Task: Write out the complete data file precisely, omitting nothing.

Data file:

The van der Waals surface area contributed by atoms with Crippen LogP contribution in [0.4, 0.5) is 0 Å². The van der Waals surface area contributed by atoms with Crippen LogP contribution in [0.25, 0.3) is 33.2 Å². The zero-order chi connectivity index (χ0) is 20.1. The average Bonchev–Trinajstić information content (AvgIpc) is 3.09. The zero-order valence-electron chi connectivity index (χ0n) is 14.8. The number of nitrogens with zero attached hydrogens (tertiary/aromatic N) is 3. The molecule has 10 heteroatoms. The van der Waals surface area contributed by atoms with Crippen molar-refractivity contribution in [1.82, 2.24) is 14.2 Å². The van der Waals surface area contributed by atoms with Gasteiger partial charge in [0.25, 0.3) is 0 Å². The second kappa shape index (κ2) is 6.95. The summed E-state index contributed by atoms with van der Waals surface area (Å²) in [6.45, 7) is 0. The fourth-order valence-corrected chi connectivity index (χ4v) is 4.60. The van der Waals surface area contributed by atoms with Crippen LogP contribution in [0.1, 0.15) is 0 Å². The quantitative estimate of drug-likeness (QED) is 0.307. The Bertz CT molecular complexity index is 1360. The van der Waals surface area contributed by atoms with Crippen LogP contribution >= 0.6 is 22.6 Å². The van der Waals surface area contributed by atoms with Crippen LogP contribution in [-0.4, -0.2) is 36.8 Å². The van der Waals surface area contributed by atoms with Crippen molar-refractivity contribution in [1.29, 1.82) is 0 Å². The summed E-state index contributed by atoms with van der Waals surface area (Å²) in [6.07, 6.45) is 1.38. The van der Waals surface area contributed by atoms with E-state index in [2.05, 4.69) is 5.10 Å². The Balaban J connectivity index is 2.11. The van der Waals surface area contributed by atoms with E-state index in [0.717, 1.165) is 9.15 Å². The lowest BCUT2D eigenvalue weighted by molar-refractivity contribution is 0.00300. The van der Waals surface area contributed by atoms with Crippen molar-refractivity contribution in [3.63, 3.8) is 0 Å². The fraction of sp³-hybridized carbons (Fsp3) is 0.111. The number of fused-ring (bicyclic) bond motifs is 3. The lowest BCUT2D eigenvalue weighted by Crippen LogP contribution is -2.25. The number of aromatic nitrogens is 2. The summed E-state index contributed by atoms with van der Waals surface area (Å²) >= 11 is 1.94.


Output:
The van der Waals surface area contributed by atoms with Crippen LogP contribution in [0.4, 0.5) is 0 Å². The van der Waals surface area contributed by atoms with Crippen LogP contribution in [0.25, 0.3) is 33.2 Å². The zero-order chi connectivity index (χ0) is 20.1. The average Bonchev–Trinajstić information content (AvgIpc) is 3.09. The zero-order valence-electron chi connectivity index (χ0n) is 14.8. The number of nitrogens with zero attached hydrogens (tertiary/aromatic N) is 3. The molecule has 10 heteroatoms. The van der Waals surface area contributed by atoms with Crippen molar-refractivity contribution in [1.82, 2.24) is 14.2 Å². The van der Waals surface area contributed by atoms with Gasteiger partial charge in [0.25, 0.3) is 0 Å². The second kappa shape index (κ2) is 6.95. The summed E-state index contributed by atoms with van der Waals surface area (Å²) in [6.45, 7) is 0. The fourth-order valence-corrected chi connectivity index (χ4v) is 4.60. The van der Waals surface area contributed by atoms with Crippen LogP contribution in [0.1, 0.15) is 0 Å². The quantitative estimate of drug-likeness (QED) is 0.307. The Bertz CT molecular complexity index is 1360. The van der Waals surface area contributed by atoms with Crippen LogP contribution >= 0.6 is 22.6 Å². The van der Waals surface area contributed by atoms with Crippen LogP contribution in [-0.4, -0.2) is 36.8 Å². The van der Waals surface area contributed by atoms with Crippen molar-refractivity contribution in [1.29, 1.82) is 0 Å². The summed E-state index contributed by atoms with van der Waals surface area (Å²) in [6.07, 6.45) is 1.38. The van der Waals surface area contributed by atoms with E-state index in [2.05, 4.69) is 5.10 Å². The Balaban J connectivity index is 2.11. The van der Waals surface area contributed by atoms with E-state index in [0.717, 1.165) is 9.15 Å². The lowest BCUT2D eigenvalue weighted by molar-refractivity contribution is 0.00300. The van der Waals surface area contributed by atoms with Crippen molar-refractivity contribution in [3.63, 3.8) is 0 Å². The fraction of sp³-hybridized carbons (Fsp3) is 0.111. The number of fused-ring (bicyclic) bond motifs is 3. The lowest BCUT2D eigenvalue weighted by Crippen LogP contribution is -2.25. The number of aromatic nitrogens is 2. The summed E-state index contributed by atoms with van der Waals surface area (Å²) >= 11 is 1.94.